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Saturday 7 December 2019
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Criminals using real estate for money laundering

A number of criminals are using the real estate industry for money laundering and other nefarious actions but there are ways that you can protect yourself. These words of advice and warning came from Senior Superintendent Lindon Greenidge of the Trinidad and Tobago Police Service (TTPS) Fraud Squad as he spoke to members of the Association of Real Estate Agents (AREA). He was addressing members of AREA at their Best Practices for Real Estate 2019 symposium at Queens Hall.

"This is something that you all need to be careful with. I know that you all have a duty to report any suspicious activities to the financial investigations department or unit so be careful also of persons making purchases and they coming with large amounts of cash."

He said in such instances agents should get the person's job letter and verify it adding that some people will go as far as to have a friend pretend to be their employer. He also advised them to be wary of even manager's cheques when accepting payment for property.

Greenidge stressed that it was very important to keep documents used to verify property carefully protected as this could help if there is ever to be an investigation into Land Fraud. He shared a story about his community where three people had produced a deed for the same parcel of land. Two of them had been tricked and the matter was now before the court. One of them had already begun to build a home and was forced to stop. This is why it is very important to check the person's ID and signature before making any major purchases.

"There are generally three categories of documents that will be received in the course of transactions. The actual document, an original document and a photocopy. When the document (forged) comes into our possession we engage the services of the Forensic Sciences Centre. Nevertheless there are a few tips that can be employed by the layman to determine if the document is a forgery."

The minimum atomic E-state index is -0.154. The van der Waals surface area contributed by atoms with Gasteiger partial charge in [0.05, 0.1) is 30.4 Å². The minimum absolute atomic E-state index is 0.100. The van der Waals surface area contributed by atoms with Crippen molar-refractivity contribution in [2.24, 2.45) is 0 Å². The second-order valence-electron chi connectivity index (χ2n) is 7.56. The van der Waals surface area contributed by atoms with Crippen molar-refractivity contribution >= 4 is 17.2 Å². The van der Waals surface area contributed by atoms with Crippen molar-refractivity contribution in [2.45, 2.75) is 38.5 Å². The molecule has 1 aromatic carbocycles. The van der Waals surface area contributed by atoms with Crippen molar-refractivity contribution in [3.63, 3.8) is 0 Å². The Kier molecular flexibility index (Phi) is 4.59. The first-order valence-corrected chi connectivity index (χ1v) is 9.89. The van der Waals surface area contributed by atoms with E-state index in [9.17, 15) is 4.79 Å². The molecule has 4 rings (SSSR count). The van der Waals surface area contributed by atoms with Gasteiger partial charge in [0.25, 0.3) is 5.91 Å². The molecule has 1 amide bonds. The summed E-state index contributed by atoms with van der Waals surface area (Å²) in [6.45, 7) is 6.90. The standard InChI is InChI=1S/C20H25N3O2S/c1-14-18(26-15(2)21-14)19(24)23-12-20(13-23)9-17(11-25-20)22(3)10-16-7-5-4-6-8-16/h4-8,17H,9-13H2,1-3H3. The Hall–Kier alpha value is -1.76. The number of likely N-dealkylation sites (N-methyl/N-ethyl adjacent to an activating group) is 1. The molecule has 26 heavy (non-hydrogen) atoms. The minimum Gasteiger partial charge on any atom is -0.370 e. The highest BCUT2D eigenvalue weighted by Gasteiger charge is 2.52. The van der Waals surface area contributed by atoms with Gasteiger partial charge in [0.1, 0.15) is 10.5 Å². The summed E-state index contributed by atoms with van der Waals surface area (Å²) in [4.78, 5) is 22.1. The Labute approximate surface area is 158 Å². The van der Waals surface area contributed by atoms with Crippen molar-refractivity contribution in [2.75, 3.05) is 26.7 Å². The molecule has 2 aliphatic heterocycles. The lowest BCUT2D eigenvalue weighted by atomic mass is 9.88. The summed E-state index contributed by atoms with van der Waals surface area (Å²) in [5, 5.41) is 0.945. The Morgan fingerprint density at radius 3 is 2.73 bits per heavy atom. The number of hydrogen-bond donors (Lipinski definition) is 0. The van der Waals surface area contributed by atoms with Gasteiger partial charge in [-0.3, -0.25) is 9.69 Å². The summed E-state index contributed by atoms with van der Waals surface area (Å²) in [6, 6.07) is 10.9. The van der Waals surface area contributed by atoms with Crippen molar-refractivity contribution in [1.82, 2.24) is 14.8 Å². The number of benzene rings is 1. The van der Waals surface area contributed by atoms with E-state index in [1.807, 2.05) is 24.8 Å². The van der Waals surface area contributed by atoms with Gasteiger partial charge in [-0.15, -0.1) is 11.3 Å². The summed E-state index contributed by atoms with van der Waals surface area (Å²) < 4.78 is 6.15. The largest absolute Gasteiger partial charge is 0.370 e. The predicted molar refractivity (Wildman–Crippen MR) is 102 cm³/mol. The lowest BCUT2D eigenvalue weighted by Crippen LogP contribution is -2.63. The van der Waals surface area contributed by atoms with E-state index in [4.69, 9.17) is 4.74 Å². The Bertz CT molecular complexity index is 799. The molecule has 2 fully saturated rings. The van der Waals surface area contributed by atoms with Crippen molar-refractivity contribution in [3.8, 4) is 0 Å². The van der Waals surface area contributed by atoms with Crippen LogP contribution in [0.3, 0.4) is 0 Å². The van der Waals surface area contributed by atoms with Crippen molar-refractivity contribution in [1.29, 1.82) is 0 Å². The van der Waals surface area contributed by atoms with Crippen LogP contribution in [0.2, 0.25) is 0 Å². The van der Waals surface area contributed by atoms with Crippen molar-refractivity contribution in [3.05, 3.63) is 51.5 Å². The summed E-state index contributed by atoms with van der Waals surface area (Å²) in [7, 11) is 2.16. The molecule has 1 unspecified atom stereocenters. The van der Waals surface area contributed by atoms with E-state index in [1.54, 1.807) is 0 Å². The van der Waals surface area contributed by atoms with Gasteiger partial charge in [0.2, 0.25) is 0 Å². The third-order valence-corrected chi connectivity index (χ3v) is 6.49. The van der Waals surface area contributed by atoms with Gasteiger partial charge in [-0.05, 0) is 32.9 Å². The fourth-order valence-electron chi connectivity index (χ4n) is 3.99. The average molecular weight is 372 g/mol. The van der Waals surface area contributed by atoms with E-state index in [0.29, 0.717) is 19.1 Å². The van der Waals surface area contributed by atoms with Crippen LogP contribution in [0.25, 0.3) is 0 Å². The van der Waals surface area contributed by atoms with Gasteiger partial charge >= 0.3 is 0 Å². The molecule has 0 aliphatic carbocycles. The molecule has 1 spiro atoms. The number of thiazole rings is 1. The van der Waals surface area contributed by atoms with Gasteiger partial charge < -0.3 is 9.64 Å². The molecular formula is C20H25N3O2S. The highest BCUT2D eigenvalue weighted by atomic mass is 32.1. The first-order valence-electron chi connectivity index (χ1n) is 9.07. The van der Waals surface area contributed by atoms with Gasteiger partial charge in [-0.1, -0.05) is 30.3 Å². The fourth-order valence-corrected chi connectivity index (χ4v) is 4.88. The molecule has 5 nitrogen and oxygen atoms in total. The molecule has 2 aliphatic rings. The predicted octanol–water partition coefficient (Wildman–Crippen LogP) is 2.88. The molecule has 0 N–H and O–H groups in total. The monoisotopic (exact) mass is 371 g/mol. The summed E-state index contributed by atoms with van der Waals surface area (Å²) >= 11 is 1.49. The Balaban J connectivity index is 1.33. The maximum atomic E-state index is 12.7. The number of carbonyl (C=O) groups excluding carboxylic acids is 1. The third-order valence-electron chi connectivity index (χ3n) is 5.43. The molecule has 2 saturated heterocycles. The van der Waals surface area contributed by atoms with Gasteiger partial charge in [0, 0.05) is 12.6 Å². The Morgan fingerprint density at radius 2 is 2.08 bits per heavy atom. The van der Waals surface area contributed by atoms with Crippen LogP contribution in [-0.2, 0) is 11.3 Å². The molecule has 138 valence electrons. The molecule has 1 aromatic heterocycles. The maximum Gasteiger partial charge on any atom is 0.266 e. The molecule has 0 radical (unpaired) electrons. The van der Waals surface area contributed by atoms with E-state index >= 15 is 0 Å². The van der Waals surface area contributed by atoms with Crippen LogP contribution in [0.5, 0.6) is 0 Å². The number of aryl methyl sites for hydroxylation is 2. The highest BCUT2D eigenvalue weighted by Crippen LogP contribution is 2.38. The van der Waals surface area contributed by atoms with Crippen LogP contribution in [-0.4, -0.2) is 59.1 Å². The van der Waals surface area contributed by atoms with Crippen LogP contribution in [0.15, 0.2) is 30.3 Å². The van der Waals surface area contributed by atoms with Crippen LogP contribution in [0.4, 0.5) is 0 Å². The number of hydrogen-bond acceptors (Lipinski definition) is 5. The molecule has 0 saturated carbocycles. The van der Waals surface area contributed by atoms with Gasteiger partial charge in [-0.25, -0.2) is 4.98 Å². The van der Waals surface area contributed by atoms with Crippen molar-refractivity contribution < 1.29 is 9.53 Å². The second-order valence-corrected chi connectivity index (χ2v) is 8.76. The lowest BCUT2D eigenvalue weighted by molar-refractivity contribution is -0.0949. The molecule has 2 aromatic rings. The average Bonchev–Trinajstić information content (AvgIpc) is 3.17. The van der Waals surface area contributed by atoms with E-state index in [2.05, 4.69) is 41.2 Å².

He said one of the tell tale signs that someone was producing a fake ID was by using distraction when it was time to sign an important document. The person may try to sign very quickly or would be looking at the ID signature while signing to try and copy it.

"A person's body language is something that you need to pay attention to. If a person comes to you and they are genuine they would be relaxed although fraudsters maybe also be relaxed and well dressed because they have to convince you."

Greenidge revealed that even fake copies of regular cheques are becoming more difficult to tell apart because the same type of paper and markings are now being used. Always look for signs of tracing or broken points on a cheque before accepting it, he continued.

An economic outlook was given by Specialist Consultant Indera Sagewan-Alli who said that the next two years may be good for the real estate industry because of many new construction projects throughout the country but added that she was very worried for the economy beyond that time frame. Alli said that she believed that the government should focus more resources into agriculture because there was more potential for growth. The model of government needs to move away from dependency if the economy is truly to recover, she said.

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